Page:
Creator’s notes – Click here for how we designed the parts
The lasercut box was easy to do with my OpenSCAD script and the nucleo model I used to create the original base came in handy to determine the screw holes.
To hold the WiFi module in place I designed something that attaches to the base plate next to the Nucleo with M3 bolts. It took a few iterations to get it just right, but with the 3D printer it was easy enough to have a few prototypes after a few hours.
The electronic parts are connected to upright pins on each board using via regular breadboard jumper wires. It’s simple but effective. See the table below for reference as to which cable to connect where.
The external power supply (7v-12v) connects to the VIN and GND jumpers on the Nucleo.
Flash the firmware to the controller board by dumping the firmware on the Nucleo mass storage device (it enumerates as a memory stick when you plug it into a PC via USB).
[su_accordion][su_spoiler title=”How we created the firmware” style=”fancy”]
For the firmware we decided to use mbed. Just as the Arduino library simplifies development on the AVR (the microcontroller on the Arduino development board), so does the mbed library simplify it for the Nucleo.
The WiFi module we use has serial (UART) interface so setting it up and communicating with it is as simple as sending AT commands to it. There isn’t a lot of official documentation for this module (at least not in English), but it’s been very popular for the past couple of weeks and lots of hackers around the world has figured out pretty much everything there is about module. There is even an online community just for this module.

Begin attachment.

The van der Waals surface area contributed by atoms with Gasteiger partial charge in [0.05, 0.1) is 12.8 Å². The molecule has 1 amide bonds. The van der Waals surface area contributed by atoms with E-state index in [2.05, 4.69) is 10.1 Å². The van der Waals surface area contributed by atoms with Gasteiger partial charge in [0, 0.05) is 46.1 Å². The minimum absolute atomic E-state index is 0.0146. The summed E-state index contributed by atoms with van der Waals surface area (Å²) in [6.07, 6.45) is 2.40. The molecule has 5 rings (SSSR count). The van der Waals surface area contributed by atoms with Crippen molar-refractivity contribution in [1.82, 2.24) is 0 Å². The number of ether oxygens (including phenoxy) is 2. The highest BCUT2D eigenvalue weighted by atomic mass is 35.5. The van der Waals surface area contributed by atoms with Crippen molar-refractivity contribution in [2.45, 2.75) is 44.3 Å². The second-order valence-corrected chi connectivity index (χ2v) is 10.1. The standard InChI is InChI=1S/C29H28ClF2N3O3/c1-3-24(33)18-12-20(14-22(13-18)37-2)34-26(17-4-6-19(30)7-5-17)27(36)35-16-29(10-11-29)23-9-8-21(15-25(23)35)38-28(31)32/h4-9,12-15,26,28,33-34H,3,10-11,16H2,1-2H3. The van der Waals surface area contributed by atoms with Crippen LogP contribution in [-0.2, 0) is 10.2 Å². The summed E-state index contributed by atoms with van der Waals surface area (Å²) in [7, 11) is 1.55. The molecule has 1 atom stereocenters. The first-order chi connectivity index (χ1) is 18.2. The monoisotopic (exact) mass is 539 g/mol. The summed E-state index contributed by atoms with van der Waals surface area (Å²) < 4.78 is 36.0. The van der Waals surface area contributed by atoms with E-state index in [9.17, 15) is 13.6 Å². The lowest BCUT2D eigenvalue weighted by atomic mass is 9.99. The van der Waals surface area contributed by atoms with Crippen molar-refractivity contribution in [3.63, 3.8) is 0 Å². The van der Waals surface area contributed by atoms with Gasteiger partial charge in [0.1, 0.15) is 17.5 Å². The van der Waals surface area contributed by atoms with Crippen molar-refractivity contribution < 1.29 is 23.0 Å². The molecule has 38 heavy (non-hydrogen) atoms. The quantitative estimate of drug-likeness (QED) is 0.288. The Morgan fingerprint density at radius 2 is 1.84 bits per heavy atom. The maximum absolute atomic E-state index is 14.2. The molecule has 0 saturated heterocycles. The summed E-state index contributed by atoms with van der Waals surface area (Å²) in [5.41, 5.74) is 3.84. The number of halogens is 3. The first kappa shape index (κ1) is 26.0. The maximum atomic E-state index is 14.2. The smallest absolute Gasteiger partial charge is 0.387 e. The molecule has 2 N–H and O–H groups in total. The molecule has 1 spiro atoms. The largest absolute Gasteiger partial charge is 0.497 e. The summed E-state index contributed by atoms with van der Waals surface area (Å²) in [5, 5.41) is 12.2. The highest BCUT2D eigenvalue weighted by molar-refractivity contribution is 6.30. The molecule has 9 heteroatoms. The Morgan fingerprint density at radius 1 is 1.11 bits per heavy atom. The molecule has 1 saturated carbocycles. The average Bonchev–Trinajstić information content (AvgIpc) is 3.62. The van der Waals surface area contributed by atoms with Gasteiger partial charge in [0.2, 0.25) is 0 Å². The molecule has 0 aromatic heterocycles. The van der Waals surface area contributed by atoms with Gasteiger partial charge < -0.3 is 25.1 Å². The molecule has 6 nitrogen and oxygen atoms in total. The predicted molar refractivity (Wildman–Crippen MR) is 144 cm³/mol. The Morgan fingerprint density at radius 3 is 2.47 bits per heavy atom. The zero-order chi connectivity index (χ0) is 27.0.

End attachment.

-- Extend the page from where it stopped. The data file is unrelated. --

The module was hooked up and Sebastian had it configured and running pretty quickly. The current code design starts the module in SoftAP mode. This means that all your devices would see it as a regular wireless router.
The module has basic commands for sending data over the network and even has a built-in TCP/IP server that can accept multiple connections. Sebastian created a mini webserver running on the Nucleo which makes use of the TCP/IP server on the module for communications.
For the LEDs we had a look to see if there was any existing libraries that could talk the ws2811 protocol. We found a few and decided to settle on this one. Some changes had to be done to the code to make it work with the different nucleo development boards but soon we had the ws2811 led’s blinking and flashing.
Whats next ?
We now have a working prototype of our WiFi connected RGB lamp. It looks and works great!
The web server currently only has one feature: connect to the lamp and change the colour of the LED. It’s simple, but it’s the base on which we can now build more features on.
The members of BinarySpace will build their own RGB lamp for our December monthly project. The project page is here.
Should you want to build your own then you will find all the design files and source code repositories on the project page.
We are pretty happy with the hardware side of the lamp. We have spoken about creating a custom PCB in the new year to simplify the lamp even more and make it a bit more rounded off.
On the firmware side we still have lots of plans. Among them we want to improve the web interface, allowing you to setup the WiFi configuration and also to change the mode of the module to connect it to existing networks. We would also like to add an API so that you can change the colours from other scripts/programs. For example, change the color based on the current Eskom status.
Be sure to check the project page for updates to this project and let us know how it can be improved.
Tom Van den Bon founded BinarySpace, and every month he sets his members a project. The idea behind the project is that there is something to do for members who want to build something and learn new technology, but don’t have a specific project of their own. Previous projects included a pocket-sized robot arm and an infinity mirror.
[All images courtesy Tom Van den Bon/Binary Space]